Early Embryonic Death

For all horse breeders, it is important to realize that not every mare will give birth to a live foal. Failure of the pregnancy can occur at any stage starting from the fertilization of the oocyte or egg. The oocyte develops in the fluid- filled

Share
Favorite
Close

No account yet? Register

ADVERTISEMENT

For all horse breeders, it is important to realize that not every mare will give birth to a live foal. Failure of the pregnancy can occur at any stage starting from the fertilization of the oocyte or egg. The oocyte develops in the fluid- filled follicle (Figure One). When it is mature, the oocyte is shed from the follicle into the fallopian tube. This is called ovulation. The fallopian tubes, or oviducts, stretch from the uterus to the ovaries. If the mare has been bred by a stallion or inseminated in the last two or three days, the fallopian tubes should contain sperm (Figure Two). The sperm will burrow into the oocyte and fertilize it to produce the early embryo.


In the mare, fertilization occurs in the fallopian tube and can take place through either natural or artificial insemination. It is a unique event that brings the genetic material of the parents together. It also is a very complex process in terms of both timing and management. Sperm normally live only two or three days in the fallopian tube, so the mare should not be bred too early in estrus or the sperm could be dead before the oocyte arrives in the fallopian tube. You might wonder how the sperm and oocyte ever manage to meet, but statistics show that pregnancy rates average out at 70% by the end of the season.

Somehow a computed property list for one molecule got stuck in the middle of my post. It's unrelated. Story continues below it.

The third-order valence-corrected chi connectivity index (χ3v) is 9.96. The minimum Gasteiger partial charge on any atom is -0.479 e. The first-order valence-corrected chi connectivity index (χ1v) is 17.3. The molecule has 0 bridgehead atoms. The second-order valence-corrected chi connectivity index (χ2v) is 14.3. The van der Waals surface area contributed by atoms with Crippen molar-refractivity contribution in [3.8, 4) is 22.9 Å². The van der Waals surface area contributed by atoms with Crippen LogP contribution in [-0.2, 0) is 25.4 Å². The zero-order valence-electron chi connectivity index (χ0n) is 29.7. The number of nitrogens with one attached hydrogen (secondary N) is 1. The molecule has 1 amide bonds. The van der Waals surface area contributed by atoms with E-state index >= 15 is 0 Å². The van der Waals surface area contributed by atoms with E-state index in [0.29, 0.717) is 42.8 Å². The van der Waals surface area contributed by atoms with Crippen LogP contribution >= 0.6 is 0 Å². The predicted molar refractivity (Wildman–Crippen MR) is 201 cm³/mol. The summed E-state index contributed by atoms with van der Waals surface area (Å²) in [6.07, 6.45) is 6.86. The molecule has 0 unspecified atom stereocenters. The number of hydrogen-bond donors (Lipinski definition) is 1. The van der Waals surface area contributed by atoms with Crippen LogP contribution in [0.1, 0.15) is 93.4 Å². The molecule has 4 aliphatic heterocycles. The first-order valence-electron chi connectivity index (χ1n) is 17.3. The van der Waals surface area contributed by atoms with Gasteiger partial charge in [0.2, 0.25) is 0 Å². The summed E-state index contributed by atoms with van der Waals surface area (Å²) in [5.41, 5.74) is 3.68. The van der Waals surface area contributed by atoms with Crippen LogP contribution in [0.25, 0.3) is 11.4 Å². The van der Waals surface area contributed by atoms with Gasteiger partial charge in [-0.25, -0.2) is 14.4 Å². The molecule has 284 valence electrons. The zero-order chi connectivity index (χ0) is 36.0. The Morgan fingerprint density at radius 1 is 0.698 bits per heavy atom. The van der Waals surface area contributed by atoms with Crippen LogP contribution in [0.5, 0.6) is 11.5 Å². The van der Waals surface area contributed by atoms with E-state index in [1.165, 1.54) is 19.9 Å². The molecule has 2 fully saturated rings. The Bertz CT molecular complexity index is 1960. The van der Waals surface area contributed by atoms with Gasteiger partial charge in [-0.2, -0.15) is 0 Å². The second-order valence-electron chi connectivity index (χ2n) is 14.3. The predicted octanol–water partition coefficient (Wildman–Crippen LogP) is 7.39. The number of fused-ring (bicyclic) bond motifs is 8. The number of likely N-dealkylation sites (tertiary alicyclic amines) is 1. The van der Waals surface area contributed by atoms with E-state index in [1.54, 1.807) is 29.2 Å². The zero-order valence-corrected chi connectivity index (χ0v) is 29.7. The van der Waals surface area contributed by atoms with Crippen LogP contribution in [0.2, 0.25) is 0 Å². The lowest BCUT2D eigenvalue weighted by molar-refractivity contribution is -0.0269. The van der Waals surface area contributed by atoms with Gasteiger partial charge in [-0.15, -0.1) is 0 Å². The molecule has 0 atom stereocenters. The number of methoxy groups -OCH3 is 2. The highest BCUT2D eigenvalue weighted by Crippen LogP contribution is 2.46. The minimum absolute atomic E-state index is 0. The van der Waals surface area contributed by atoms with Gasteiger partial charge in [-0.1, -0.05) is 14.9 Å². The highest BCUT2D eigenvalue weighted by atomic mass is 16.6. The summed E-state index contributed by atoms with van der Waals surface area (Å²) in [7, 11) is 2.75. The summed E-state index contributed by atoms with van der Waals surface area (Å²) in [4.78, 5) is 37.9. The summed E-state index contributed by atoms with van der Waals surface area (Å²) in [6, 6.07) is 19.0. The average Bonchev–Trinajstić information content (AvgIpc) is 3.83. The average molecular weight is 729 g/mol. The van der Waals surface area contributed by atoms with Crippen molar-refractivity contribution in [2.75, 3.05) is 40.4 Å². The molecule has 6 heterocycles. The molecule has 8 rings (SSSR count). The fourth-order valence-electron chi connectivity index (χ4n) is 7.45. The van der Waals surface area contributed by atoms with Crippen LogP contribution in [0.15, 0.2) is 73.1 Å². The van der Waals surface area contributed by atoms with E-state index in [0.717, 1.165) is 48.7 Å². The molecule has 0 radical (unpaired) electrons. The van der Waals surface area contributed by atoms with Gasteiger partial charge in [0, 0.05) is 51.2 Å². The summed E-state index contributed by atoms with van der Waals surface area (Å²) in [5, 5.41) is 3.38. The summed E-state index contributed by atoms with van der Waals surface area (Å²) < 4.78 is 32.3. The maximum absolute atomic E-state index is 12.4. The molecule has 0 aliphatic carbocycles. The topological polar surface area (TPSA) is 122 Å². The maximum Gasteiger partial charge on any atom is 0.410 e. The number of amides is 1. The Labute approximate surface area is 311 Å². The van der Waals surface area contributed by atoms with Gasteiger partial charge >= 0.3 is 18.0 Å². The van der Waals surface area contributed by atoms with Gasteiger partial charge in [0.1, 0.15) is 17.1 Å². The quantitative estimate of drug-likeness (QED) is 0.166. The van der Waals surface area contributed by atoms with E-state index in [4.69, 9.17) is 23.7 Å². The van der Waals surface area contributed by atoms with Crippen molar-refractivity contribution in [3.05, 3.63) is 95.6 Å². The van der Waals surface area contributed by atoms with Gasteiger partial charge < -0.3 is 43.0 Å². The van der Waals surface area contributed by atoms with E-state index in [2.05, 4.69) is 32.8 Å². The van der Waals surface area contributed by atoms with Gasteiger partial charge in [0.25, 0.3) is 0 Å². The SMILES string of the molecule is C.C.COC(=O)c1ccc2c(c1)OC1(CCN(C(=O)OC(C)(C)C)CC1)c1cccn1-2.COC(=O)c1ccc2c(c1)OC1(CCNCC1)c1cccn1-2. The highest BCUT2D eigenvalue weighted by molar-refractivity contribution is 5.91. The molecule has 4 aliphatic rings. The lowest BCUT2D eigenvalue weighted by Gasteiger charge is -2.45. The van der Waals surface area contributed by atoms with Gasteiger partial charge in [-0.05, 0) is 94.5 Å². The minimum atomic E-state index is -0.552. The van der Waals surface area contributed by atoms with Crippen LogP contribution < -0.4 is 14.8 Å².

The fertilized embryo remains in the oviduct for five to six days. After that time, it leaves the oviduct and enters the uterus. The equine oviduct appears to have the unique ability to retain unfertilized ova. This discovery was made as long ago as 1966 and has been confirmed by many subsequent studies. The mechanism remains unclear to this day.


The next stage in the reproductive process is gestation, which begins when the oocyte is fertilized and ends at birth. During that time, the fetus develops and grows to a state where the newborn foal can survive in the outside world. There are hormonal changes during pregnancy; in particular the hormone progesterone continues to be produced

Create a free account with TheHorse.com to view this content.

TheHorse.com is home to thousands of free articles about horse health care. In order to access some of our exclusive free content, you must be signed into TheHorse.com.

Start your free account today!

Already have an account?
and continue reading.

Share

Written by:

Jonathan F. Pycock, BVetMed, PhD, Dipl. ESM, MRCVS, operates Equine Reproductive Services, a first opinion and referral private equine practice based in Yorkshire, England. He has published many papers and book chapters on a variety of equine reproductive topics, and edited the book Equine Reproduction and Stud Medicine. His main interests include ultrasonography, breeding the problem mare, and artificial insemination. Currently, he is evaluating the use of oxytocin and depot oxytocin as a post-breeding treatment for mares.

Related Articles

Stay on top of the most recent Horse Health news with

FREE weekly newsletters from TheHorse.com

Sponsored Content

Weekly Poll

sponsored by:

What lameness issues has your horse experienced? Select all that apply.
267 votes · 534 answers

Readers’ Most Popular

Sign In

Don’t have an account? Register for a FREE account here.

Need to update your account?

You need to be logged in to fill out this form

Create a free account with TheHorse.com!